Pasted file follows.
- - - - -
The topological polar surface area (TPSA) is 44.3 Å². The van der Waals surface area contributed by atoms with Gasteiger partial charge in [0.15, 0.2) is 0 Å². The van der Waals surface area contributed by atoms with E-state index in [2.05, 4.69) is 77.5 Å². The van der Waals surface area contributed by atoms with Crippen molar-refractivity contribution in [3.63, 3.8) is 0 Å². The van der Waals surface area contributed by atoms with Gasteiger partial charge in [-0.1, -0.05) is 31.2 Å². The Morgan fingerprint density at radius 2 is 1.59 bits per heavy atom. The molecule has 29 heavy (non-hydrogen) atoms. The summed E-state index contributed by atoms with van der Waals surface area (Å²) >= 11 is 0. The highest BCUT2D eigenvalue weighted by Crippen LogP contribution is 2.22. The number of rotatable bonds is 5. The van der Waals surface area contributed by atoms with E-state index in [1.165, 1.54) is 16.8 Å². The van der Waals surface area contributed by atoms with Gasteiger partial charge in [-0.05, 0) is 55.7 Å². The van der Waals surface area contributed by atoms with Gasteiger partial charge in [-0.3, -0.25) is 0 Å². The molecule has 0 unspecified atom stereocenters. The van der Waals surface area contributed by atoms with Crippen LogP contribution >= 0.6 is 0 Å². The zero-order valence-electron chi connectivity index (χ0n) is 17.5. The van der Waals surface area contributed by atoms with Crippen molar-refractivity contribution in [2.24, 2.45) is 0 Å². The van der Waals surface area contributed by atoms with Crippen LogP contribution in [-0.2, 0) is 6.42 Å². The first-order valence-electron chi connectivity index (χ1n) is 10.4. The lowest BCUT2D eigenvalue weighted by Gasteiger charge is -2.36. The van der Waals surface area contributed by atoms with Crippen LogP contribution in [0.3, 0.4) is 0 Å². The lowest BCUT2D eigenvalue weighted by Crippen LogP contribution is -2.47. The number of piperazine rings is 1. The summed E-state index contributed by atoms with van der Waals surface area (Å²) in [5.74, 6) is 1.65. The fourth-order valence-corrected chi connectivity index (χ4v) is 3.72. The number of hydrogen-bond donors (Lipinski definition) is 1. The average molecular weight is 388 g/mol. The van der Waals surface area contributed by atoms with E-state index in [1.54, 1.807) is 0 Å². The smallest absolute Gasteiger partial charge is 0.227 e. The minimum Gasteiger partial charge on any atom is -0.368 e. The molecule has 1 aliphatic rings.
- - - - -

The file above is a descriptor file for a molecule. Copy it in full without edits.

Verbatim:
The topological polar surface area (TPSA) is 44.3 Å². The van der Waals surface area contributed by atoms with Gasteiger partial charge in [0.15, 0.2) is 0 Å². The van der Waals surface area contributed by atoms with E-state index in [2.05, 4.69) is 77.5 Å². The van der Waals surface area contributed by atoms with Crippen molar-refractivity contribution in [3.63, 3.8) is 0 Å². The van der Waals surface area contributed by atoms with Gasteiger partial charge in [-0.1, -0.05) is 31.2 Å². The Morgan fingerprint density at radius 2 is 1.59 bits per heavy atom. The molecule has 29 heavy (non-hydrogen) atoms. The summed E-state index contributed by atoms with van der Waals surface area (Å²) >= 11 is 0. The highest BCUT2D eigenvalue weighted by Crippen LogP contribution is 2.22. The number of rotatable bonds is 5. The van der Waals surface area contributed by atoms with E-state index in [1.165, 1.54) is 16.8 Å². The van der Waals surface area contributed by atoms with Gasteiger partial charge in [-0.05, 0) is 55.7 Å². The van der Waals surface area contributed by atoms with Gasteiger partial charge in [-0.3, -0.25) is 0 Å². The molecule has 0 unspecified atom stereocenters. The van der Waals surface area contributed by atoms with Crippen LogP contribution >= 0.6 is 0 Å². The zero-order valence-electron chi connectivity index (χ0n) is 17.5. The van der Waals surface area contributed by atoms with Crippen molar-refractivity contribution in [2.24, 2.45) is 0 Å². The van der Waals surface area contributed by atoms with Crippen LogP contribution in [-0.2, 0) is 6.42 Å². The first-order valence-electron chi connectivity index (χ1n) is 10.4. The lowest BCUT2D eigenvalue weighted by Gasteiger charge is -2.36. The van der Waals surface area contributed by atoms with Crippen LogP contribution in [0.3, 0.4) is 0 Å². The lowest BCUT2D eigenvalue weighted by Crippen LogP contribution is -2.47. The number of piperazine rings is 1. The summed E-state index contributed by atoms with van der Waals surface area (Å²) in [5.74, 6) is 1.65. The fourth-order valence-corrected chi connectivity index (χ4v) is 3.72. The number of hydrogen-bond donors (Lipinski definition) is 1. The average molecular weight is 388 g/mol. The van der Waals surface area contributed by atoms with E-state index in [1.54, 1.807) is 0 Å². The smallest absolute Gasteiger partial charge is 0.227 e. The minimum Gasteiger partial charge on any atom is -0.368 e. The molecule has 1 aliphatic rings.